eyes of us all were turned towards the white, placid face of the figure, now stretched in everlasting rest, and without lamentations, save the silent lamentations of the resigned soul, we stood around the death-bed of the elder.

(By permission of Messrs. Blackwood & Sons.)

THE WORSHIP OF NATURE.

JOHN G. WHITTIER.

The ocean looketh up to heaven,

As 'twere a living thing;
The homage of its waves is given
In ceaseless worshipping.

They kneel upon the sloping sand,

As bends the human knee, A beautiful and tireless band,

The priesthood of the sea!

They pour the glittering treasures out

Which in the deep have birth, And chant their awful hymns about

The watching hills of earth.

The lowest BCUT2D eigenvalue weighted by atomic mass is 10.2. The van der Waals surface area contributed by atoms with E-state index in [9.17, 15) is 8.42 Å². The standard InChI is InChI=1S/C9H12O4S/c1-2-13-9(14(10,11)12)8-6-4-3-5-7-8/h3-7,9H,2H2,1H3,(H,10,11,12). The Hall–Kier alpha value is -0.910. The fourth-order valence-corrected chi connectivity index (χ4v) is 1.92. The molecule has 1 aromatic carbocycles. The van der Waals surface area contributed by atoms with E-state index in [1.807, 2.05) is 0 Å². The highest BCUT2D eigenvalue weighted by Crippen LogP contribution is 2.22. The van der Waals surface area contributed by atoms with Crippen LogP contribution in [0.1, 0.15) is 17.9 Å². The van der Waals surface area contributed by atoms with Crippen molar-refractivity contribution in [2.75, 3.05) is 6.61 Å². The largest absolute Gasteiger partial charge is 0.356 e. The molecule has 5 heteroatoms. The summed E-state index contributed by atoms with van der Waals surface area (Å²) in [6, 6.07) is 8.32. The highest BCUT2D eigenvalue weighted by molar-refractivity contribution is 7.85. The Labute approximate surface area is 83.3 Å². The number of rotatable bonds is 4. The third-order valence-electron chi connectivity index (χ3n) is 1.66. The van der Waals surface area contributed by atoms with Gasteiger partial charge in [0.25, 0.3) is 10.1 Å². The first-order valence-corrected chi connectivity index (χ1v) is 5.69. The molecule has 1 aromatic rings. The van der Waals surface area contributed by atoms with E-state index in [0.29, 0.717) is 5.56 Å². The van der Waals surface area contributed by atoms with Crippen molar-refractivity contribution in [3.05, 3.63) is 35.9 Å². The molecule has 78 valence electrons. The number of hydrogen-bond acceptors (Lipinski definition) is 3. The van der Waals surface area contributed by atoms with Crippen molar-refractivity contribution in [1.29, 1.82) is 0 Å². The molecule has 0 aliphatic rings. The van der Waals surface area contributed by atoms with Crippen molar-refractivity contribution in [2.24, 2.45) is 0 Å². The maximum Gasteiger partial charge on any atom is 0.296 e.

The green earth sends its incense up

From every mountain-shrine, From every flower and dewy cup

That greeteth the sunshine.

The mists are lifted from the rills,

Like the white wing of prayer; They lean above the ancient hills, . As doing homage there.

The forest-tops are lowly cast

O'er breezy hill and glen, As if a prayerful spirit pass'd

On nature as on men.

The clouds weep o'er the fallen world,

E'en as repentant love;
Ere, to the blessed breeze unfurl'd,

They fade in light above.

The sky is as a temple's arch,

The blue and wavy air
Is glorious with the spirit-march

Of messengers at prayer.
The gentle moon, the kindling sun,

The many stars are given,
As shrines to burn earth's incense on

The altar-fires of Heaven !